Education is the foundation for everything, and when it comes to ecotourism, that includes visitors and locals alike. We know that visitors need to learn how their actions impact a destination, but so do the people who live there. A great example is Thailand, where residents are being shown how they can make a living by turning their performing elephant businesses into elephant sanctuaries. As travelers stop supporting elephant shows and rides because of the abuse these animals endure, they make a conscious decision to spend their money on businesses that help elephants instead. This is a win all around—especially for the elephants, who are on the list of Critically Endangered species. With education, we have the power to enact real change.
Respect is tied to awareness and education and is vital for the empowerment of local people, especially Indigenous groups. Ecotourism is all about showcasing their culture authentically rather than turning it into a theme park. This ensures that their traditions live on, the people are valued for who they are, and myths and stereotypes are dispelled.
How does ecotourism help the environment?
Ecotourism helps ensure that a destination’s biodiversity and ecosystems remain protected. For example, because Costa Rica’s rainforest is such a huge draw for visitors, residents work hard to keep it safe rather than deforest it for short-term gains. The money brought into their economy by ecotourism provides, literally, a more sustainable way for their communities and the rainforest itself to thrive. Plus, this is what could happen if the rainforest disappeared.
How does ecotourism help local communities?
As Bernholtz previously pointed out, the idea of helping local communities is so important, it’s actually one of the principles behind ecotourism. Besides protecting their environment, ecotourism provides jobs for residents, bringing money into areas that may have previously been overlooked. With a better economy, communities become safer, cleaner and healthier.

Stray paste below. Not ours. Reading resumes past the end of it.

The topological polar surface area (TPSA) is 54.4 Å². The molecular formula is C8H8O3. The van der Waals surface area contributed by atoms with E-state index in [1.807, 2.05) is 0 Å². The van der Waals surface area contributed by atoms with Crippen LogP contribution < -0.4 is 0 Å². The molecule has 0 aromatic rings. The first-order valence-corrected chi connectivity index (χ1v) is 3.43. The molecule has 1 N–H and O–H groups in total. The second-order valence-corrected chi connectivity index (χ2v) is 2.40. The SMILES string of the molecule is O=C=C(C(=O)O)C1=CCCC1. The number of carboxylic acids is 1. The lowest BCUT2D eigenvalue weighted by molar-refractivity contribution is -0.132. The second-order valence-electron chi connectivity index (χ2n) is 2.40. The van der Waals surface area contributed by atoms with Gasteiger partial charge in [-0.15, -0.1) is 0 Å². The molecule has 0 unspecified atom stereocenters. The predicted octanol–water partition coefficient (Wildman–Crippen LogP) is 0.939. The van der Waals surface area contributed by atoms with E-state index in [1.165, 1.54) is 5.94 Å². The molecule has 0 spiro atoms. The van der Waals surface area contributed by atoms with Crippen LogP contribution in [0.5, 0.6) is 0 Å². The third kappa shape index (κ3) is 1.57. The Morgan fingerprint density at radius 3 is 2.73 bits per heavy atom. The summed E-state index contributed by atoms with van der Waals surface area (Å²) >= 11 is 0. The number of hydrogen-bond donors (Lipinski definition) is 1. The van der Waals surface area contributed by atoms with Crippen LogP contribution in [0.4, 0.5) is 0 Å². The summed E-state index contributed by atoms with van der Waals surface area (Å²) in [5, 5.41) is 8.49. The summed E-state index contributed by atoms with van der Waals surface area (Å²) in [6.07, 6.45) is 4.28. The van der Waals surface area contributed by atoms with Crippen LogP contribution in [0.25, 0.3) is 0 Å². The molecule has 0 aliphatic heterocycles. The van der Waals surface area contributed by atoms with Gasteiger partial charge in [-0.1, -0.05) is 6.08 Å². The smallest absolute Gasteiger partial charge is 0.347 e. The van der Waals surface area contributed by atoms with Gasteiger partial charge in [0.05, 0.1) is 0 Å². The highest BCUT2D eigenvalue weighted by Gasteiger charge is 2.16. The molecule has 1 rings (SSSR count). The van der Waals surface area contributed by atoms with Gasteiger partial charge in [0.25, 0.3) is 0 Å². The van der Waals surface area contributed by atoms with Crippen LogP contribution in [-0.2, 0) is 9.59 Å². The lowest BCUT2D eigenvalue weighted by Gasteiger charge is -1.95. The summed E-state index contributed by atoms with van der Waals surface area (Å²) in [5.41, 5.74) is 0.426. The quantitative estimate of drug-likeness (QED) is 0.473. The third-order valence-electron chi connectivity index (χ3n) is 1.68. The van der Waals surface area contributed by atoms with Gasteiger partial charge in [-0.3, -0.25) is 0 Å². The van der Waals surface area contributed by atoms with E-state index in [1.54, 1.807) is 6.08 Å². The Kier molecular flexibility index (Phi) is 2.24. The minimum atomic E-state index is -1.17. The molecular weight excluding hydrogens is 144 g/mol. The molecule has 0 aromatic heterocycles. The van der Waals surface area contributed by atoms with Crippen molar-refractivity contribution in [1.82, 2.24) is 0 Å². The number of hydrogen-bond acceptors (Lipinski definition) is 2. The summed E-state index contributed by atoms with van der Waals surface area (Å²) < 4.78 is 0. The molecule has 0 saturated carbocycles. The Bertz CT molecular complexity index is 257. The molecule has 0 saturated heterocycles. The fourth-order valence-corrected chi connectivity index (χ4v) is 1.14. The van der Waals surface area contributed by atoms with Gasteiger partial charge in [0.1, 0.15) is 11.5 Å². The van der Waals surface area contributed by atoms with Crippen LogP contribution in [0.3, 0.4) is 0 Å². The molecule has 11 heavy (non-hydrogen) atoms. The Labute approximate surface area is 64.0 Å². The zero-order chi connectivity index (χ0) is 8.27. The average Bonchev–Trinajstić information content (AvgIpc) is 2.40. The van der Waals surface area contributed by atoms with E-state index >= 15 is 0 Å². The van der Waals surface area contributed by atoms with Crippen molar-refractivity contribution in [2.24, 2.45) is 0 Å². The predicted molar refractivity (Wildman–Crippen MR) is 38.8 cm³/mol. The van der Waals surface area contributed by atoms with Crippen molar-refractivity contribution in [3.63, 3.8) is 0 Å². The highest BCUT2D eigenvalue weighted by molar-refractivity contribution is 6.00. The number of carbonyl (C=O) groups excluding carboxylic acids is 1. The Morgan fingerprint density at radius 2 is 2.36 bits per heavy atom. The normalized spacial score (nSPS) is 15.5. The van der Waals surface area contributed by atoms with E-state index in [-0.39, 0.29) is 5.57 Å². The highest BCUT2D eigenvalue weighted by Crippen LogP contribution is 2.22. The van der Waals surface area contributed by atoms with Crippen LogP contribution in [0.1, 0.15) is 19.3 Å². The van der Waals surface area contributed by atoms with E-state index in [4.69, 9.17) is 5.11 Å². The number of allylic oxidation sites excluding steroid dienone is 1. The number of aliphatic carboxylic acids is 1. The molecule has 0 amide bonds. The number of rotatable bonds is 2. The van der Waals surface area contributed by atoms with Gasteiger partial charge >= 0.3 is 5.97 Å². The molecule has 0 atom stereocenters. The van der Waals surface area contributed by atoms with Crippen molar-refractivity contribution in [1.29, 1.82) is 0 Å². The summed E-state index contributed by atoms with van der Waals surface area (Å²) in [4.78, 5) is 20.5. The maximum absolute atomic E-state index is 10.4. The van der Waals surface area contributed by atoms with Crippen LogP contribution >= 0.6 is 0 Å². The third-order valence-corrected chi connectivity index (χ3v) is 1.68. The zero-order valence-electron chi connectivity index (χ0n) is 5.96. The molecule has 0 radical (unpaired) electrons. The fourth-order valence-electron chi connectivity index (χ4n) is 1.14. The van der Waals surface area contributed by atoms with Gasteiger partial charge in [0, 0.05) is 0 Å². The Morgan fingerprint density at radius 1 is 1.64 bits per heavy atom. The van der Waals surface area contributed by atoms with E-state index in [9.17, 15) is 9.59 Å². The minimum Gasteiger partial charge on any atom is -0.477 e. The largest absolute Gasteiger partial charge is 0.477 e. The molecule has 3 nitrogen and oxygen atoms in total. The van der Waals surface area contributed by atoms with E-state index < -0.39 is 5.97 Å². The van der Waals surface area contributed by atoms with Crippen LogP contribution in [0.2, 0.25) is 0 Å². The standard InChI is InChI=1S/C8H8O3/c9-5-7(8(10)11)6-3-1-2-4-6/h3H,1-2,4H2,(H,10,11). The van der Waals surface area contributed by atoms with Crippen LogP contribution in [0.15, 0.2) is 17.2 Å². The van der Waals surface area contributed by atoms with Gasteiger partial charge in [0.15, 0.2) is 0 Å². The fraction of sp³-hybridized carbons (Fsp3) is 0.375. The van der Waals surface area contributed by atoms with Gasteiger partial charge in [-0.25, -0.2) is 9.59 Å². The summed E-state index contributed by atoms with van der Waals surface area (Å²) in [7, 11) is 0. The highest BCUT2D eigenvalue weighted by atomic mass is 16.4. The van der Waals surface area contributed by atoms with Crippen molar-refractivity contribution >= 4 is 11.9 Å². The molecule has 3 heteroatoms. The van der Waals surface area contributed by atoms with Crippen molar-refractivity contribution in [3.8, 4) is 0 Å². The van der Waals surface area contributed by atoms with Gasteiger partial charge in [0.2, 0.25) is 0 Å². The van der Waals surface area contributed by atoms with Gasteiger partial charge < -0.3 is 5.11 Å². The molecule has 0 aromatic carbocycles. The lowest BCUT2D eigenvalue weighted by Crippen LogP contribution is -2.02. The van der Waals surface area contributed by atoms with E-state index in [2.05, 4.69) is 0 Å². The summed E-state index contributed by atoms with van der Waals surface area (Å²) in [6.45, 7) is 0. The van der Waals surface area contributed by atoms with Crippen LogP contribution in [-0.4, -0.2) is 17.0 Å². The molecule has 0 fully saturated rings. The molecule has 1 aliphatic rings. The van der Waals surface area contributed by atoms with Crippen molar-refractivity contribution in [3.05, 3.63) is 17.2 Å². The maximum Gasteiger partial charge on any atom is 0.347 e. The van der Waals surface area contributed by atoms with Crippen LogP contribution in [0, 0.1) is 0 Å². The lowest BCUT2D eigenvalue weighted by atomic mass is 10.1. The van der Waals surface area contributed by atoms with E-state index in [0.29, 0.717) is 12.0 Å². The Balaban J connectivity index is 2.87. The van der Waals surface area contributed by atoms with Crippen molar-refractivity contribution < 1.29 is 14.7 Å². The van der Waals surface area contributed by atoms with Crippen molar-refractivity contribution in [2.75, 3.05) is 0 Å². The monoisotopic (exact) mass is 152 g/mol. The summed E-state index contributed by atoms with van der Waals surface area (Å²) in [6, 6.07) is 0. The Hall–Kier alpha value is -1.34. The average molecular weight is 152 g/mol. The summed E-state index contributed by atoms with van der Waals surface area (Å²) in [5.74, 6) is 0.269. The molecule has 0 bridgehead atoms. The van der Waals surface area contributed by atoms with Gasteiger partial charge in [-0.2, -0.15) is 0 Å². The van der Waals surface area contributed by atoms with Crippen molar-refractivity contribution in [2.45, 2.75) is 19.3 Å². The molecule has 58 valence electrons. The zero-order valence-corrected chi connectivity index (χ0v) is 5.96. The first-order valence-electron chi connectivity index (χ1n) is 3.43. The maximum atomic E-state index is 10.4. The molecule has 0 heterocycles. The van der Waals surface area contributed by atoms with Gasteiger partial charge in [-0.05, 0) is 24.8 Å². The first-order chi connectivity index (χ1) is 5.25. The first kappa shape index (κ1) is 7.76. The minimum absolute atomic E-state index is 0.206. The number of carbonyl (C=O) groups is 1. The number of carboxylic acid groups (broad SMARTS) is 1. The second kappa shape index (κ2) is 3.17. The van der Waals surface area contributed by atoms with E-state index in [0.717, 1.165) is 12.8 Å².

How does ecotourism benefit travelers?
Being a responsible traveler makes for a much more satisfying and authentic experience. Instead of simply visiting tourist attractions and eating at chain restaurants, you get to immerse yourself in a local culture and really get to know the people who live there. It enriches your own life and opens your mind to new ideas. It reminds you that you’re a citizen of the world and that it’s up to all of us to take care of the planet we call home.
“Ecotourism is an amazing way to discover the world,” says Wright. “So much of our daily lives is scripted and manufactured. Nature is full of wonder everywhere you look. Being able to get out in a natural area that is protected and largely undeveloped offers a chance to connect with flora and fauna you may never see anywhere else. Just be sure to leave it as you found it—or better—for future explorers to discover.”
Experiencing ecotourism can change your outlook and also make you more eco-conscious, which is great for the environment. “People get inspired to make positive changes and share those changes in their everyday life, continuing the positive impact,” says Bernholtz. That could entail things like using reusable water bottles or changing the narrative on climate change on a large scale, like these social media activists.
Can ecotourism harm the environment?
Unfortunately, if travelers don’t follow all its major principles, there can also be a dark side to ecotourism. In fact, according to Wright, “without explaining and educating visitors about what makes a place special, how seemingly minor things can have a huge negative impact and how they can help ensure the resource remains undisturbed for the long term, [visitors] are more likely to do harm.”